, they drink imaginary wine.
These characters are often lonely, often hyper-aware of the otherness
of the world surrounding them, and their awareness of this otherness separates them from other characters, who seem less aware. And then there is the vortex of empathy and alienation that is Baxter’s story “Mr. Scary,” from the current issue of Ploughshares
, in which Estelle, in many ways an outsider-figure of the type I’m describing, is also uncomfortably aware of the otherness of a grandson who is hyper-aware of the otherness of others.
But the hand of god is capacious, and if Estelle is upset by her grandson’s refusal to connect, then she is also still striving, in the end, to love him. She cannot not
care. Similarly, at the end of “Fenstad’s Mother
,” Fenstad, the somewhat sheepishly religious son of an atheist mother, is still offering “prayers of remembrance and thanksgiving” for his ailing mother, “even though he knew she would disapprove.” Cooper, in “Shelter,” struggles mightily to connect with a few of the local homeless persons in his community–and does not entirely fail. And Saul, though he lies naked and weeping in his yard, does not weep out of sadness.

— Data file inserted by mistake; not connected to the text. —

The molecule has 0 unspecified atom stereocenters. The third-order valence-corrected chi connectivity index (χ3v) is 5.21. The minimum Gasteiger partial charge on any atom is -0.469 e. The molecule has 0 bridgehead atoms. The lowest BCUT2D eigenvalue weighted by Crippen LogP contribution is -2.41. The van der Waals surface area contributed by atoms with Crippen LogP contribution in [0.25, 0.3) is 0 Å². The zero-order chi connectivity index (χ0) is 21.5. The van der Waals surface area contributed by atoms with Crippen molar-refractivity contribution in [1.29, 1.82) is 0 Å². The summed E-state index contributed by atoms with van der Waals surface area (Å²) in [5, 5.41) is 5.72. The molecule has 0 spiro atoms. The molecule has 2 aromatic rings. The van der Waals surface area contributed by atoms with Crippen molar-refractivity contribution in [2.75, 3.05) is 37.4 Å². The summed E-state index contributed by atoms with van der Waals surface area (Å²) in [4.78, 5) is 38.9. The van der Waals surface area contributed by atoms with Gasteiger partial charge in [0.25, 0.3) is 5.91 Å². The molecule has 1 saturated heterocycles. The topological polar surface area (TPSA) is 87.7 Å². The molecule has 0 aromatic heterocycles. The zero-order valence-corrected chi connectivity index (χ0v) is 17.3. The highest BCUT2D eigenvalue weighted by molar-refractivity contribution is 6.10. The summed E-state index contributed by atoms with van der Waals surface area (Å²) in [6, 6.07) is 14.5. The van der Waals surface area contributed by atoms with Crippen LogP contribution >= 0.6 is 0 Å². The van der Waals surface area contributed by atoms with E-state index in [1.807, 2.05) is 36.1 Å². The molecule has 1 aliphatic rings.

* * *
“‘Drink!’ she commanded. Kate watched her, then drank.”
And this is where we leave them, Kate and Madame Gutowski. Physically, nothing has been resolved, and we cannot guess enough of Kate’s emotional state to find our resolution there, either. And yet, somehow, everything that is truly important to the story has been settled.
How does this happen? The secret is sloshing inside those wineglasses. Not nothing, no: the wine is both there and not-there. As in transubstantiation, it is brought into being by belief. Drinking it, Kate and Madame Gutowski are participating in a ritual that connects them to the spiritual world–a world that, in its limitless capacity and its reduction of the scale of Kate’s suffering, offers a balm for the misery and morphia of the mundane human sphere to which much of our contemporary literature confines itself.
This is Greg’s first post for Get Behind the Plough.